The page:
Nimue (Legends of King Arthur) In some versions of the Arthurian saga, the Lady of the Lake (who bestows Excalibur on Arthur) and Nimue are the same person. In other traditions, "The Lady of the Lake" is more like an office or title held by successive enchantresses. I refer here to the young woman—most distinctively called Nimue, but also known as Viviane or Nenyve—who seduces (or is seduced by) Merlin, learns his magic, and removes him from Arthur's court by shutting him up in (variously) a tree, a hawthorn bush, a cold stone tomb, or a magical glass tower.
But she's only a villain(ess) if we believe Merlin does not go willingly into the prison of magic she conjures for him. His powers of foresight showed him what lay ahead, so maybe he resigned himself to the inevitable truth of his vision, or maybe he wanted to go, out of love for his bright young apprentice. Or maybe he was tired in his old age and sensed that it was time to pass the torch to his most accomplished pupil. That she dared to learn the secrets of the court mage, even though she was a woman, would be enough to have her condemned by history; that she learned so well (and was so good at it) makes her even more worthy of censure by succeeding generations of (mostly male) balladeers.
Frankenstein's Monster (Frankenstein) The so-called "monster" is the ultimate offspring who never asked to be born. But created he is in Mary Shelley's seminal 1817 novel, by a rash and feckless Victor Frankenstein too ambitious to harness the power of Science and eager to assume the role of Creator to consider the consequences of his experiment. Fashioned from mismatched spare parts and ghoulishly reanimated, the Creature come to life is so horrifying to behold, Frankenstein immediately flees.
This first parental rejection has the usual result. The Creature (variously referred to as "monster," "wretch," and "fiend"), fated to be shunned with fear and loathing by every human to whom he tries to reach out, inevitably develops a grudge against humanity. In the face of such ongoing negligence, no wonder the Creature has to act out to get his parent's attention. (In the meantime, on his own, he also manages to learn French, German, and English, and teach himself to read, so it's not like he has no redeeming attributes.)
Yes, his crimes against the innocent are brutal, but we can't help but feel if Frankenstein had had the sense to stage an intervention early on, the Creature's story might have turned out very differently.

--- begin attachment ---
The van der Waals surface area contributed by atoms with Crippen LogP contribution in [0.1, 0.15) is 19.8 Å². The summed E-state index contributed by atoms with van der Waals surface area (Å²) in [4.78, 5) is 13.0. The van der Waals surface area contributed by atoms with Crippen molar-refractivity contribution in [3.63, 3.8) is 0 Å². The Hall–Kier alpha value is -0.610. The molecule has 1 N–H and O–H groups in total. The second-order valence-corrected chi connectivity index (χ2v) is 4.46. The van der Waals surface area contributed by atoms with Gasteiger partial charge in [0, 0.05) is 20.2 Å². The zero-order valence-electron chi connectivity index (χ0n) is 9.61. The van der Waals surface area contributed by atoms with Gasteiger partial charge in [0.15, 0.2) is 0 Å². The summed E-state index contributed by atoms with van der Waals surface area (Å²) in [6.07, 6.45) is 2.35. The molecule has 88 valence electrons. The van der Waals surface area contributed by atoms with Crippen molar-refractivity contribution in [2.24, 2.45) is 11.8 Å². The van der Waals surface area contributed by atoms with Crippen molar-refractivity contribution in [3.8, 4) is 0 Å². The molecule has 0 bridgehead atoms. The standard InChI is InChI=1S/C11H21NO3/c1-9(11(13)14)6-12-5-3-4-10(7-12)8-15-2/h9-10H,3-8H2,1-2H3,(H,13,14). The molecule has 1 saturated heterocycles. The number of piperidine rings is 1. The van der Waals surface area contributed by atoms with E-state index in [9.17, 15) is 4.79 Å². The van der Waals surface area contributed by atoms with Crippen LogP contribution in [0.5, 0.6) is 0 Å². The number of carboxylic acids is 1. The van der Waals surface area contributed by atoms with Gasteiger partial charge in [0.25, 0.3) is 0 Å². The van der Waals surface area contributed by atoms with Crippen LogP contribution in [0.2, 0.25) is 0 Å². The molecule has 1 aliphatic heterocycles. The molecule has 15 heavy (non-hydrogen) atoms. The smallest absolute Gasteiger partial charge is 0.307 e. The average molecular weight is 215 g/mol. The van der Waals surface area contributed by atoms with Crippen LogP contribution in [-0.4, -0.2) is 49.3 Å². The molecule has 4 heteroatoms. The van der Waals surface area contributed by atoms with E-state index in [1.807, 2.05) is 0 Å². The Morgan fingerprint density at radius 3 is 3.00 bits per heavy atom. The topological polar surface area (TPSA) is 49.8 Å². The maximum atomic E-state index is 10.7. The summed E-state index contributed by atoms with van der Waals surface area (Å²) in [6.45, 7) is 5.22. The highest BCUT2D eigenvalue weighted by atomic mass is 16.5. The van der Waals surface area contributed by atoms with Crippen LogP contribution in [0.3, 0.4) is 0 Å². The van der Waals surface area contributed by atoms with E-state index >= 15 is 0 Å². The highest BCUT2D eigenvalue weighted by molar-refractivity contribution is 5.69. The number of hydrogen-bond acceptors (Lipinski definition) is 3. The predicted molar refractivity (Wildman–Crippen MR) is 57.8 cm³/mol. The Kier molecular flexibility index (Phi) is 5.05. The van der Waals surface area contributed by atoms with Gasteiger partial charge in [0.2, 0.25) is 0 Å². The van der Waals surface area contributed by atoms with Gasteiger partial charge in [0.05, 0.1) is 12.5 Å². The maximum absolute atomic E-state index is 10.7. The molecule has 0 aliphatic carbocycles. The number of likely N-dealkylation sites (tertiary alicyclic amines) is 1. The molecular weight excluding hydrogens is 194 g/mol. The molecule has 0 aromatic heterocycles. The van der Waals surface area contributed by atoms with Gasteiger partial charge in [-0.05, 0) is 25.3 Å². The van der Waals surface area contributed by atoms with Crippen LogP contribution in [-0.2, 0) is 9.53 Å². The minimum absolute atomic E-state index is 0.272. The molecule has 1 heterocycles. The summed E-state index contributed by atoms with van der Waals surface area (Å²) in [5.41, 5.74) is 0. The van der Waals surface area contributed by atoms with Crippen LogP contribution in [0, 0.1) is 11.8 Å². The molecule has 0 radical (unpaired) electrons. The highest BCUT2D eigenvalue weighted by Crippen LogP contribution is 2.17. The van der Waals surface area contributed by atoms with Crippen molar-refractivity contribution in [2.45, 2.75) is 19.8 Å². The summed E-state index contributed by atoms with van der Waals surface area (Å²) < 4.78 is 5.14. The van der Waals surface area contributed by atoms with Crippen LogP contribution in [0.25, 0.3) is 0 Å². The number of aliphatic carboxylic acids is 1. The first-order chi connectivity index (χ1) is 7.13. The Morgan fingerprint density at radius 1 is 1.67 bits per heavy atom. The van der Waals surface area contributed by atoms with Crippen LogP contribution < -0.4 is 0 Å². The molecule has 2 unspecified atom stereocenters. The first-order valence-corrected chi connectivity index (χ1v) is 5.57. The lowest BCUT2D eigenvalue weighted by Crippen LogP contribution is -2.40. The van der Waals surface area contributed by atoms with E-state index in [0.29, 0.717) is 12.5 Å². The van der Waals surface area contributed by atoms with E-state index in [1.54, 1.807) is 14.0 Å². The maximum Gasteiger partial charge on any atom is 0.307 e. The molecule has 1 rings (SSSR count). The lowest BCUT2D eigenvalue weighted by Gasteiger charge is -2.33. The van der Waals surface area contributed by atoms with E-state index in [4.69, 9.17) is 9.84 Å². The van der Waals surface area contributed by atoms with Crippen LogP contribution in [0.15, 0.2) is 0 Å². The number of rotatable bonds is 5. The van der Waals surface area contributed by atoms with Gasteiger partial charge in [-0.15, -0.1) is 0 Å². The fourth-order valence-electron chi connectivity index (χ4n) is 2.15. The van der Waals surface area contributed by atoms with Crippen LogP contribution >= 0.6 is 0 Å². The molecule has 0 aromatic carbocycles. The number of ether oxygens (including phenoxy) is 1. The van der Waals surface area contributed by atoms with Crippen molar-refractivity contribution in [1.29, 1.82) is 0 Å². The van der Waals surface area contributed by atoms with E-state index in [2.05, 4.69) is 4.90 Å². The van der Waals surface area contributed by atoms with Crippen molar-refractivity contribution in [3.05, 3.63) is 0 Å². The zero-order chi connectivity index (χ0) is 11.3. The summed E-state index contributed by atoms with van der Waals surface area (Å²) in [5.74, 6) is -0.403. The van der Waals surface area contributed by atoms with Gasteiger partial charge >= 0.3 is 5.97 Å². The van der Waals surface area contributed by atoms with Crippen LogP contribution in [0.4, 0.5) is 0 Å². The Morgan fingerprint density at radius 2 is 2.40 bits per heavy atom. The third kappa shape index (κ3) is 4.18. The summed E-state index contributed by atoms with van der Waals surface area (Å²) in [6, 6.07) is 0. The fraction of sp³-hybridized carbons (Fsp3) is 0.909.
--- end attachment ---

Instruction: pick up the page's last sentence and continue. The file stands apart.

Lisa Jensen is a veteran film critic and newspaper columnist from Santa Cruz, California. Her reviews and articles have appeared in Cinefantastique, the Los Angeles Times, and Paradox Magazine. She also reviewed books for the San Francisco Chronicle for 13 years, where her specialty was historical fiction and women's fiction.
Her swashbuckling historical novel, The Witch From The Sea, was published in 2001. Her fantasy novel, Alias Hook, is due out in July, 2014.
Lisa lives in Santa Cruz with her husband, artist James Aschbacher, and their two tortie cats. Find more about Lisa Jensen:
About Alias Hook: "Every child knows how the story ends. The wicked pirate captain is flung overboard, caught in the jaws of the monster crocodile who drags him down to a watery grave. But it was not yet my time to die. It's my fate to be trapped here forever, in a nightmare of childhood fancy, with that infernal, eternal boy."
Meet Captain James Benjamin Hook, a witty, educated Restoration-era privateer cursed to play villain to a pack of malicious little boys in a pointless war that never ends. But everything changes when Stella Parrish, a forbidden grown woman, dreams her way to the Neverland in defiance of Pan’s rules. From the glamour of the Fairy Revels, to the secret ceremonies of the First Tribes, to the mysterious underwater temple beneath the Mermaid Lagoon, the magical forces of the Neverland open up for Stella as they never have for Hook. And in the pirate captain himself, she begins to see someone far more complex than the storybook villain.
With Stella’s knowledge of folk and fairy tales, she might be Hook’s last chance for redemption and release if they can break his curse before Pan and his warrior boys hunt her down and drag Hook back to their neverending game. Alias Hook by Lisa Jensen is a beautifully and romantically written adult fairy tale.
Thomas Dunne Books/Macmillan | 7/8/2014 | Hardcover | 368 pages